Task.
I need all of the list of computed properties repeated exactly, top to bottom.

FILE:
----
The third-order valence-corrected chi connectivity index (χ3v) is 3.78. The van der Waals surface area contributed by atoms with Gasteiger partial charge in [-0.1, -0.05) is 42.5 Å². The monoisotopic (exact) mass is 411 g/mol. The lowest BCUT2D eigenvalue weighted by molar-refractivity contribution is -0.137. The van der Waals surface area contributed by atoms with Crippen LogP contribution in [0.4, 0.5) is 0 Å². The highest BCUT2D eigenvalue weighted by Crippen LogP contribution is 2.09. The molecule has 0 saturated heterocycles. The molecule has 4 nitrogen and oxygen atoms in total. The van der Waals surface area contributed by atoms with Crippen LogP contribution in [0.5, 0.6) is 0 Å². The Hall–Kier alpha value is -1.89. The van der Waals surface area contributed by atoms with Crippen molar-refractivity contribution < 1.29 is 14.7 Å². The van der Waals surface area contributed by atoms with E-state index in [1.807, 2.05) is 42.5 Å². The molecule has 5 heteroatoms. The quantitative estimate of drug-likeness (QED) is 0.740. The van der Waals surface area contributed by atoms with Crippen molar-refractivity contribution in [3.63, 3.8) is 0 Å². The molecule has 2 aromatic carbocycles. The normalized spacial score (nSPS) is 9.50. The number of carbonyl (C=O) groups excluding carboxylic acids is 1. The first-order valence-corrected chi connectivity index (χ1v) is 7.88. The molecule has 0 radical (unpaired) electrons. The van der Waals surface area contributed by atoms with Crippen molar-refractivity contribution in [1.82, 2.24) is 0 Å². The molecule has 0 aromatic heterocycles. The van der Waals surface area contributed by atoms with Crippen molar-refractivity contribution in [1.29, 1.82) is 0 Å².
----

The third-order valence-corrected chi connectivity index (χ3v) is 3.78. The van der Waals surface area contributed by atoms with Gasteiger partial charge in [-0.1, -0.05) is 42.5 Å². The monoisotopic (exact) mass is 411 g/mol. The lowest BCUT2D eigenvalue weighted by molar-refractivity contribution is -0.137. The van der Waals surface area contributed by atoms with Crippen LogP contribution in [0.4, 0.5) is 0 Å². The highest BCUT2D eigenvalue weighted by Crippen LogP contribution is 2.09. The molecule has 0 saturated heterocycles. The molecule has 4 nitrogen and oxygen atoms in total. The van der Waals surface area contributed by atoms with Crippen LogP contribution in [0.5, 0.6) is 0 Å². The Hall–Kier alpha value is -1.89. The van der Waals surface area contributed by atoms with Crippen molar-refractivity contribution < 1.29 is 14.7 Å². The van der Waals surface area contributed by atoms with E-state index in [1.807, 2.05) is 42.5 Å². The molecule has 5 heteroatoms. The quantitative estimate of drug-likeness (QED) is 0.740. The van der Waals surface area contributed by atoms with Crippen molar-refractivity contribution in [3.63, 3.8) is 0 Å². The molecule has 2 aromatic carbocycles. The normalized spacial score (nSPS) is 9.50. The number of carbonyl (C=O) groups excluding carboxylic acids is 1. The first-order valence-corrected chi connectivity index (χ1v) is 7.88. The molecule has 0 radical (unpaired) electrons. The van der Waals surface area contributed by atoms with Crippen molar-refractivity contribution in [1.82, 2.24) is 0 Å². The molecule has 0 aromatic heterocycles. The van der Waals surface area contributed by atoms with Crippen molar-refractivity contribution in [1.29, 1.82) is 0 Å².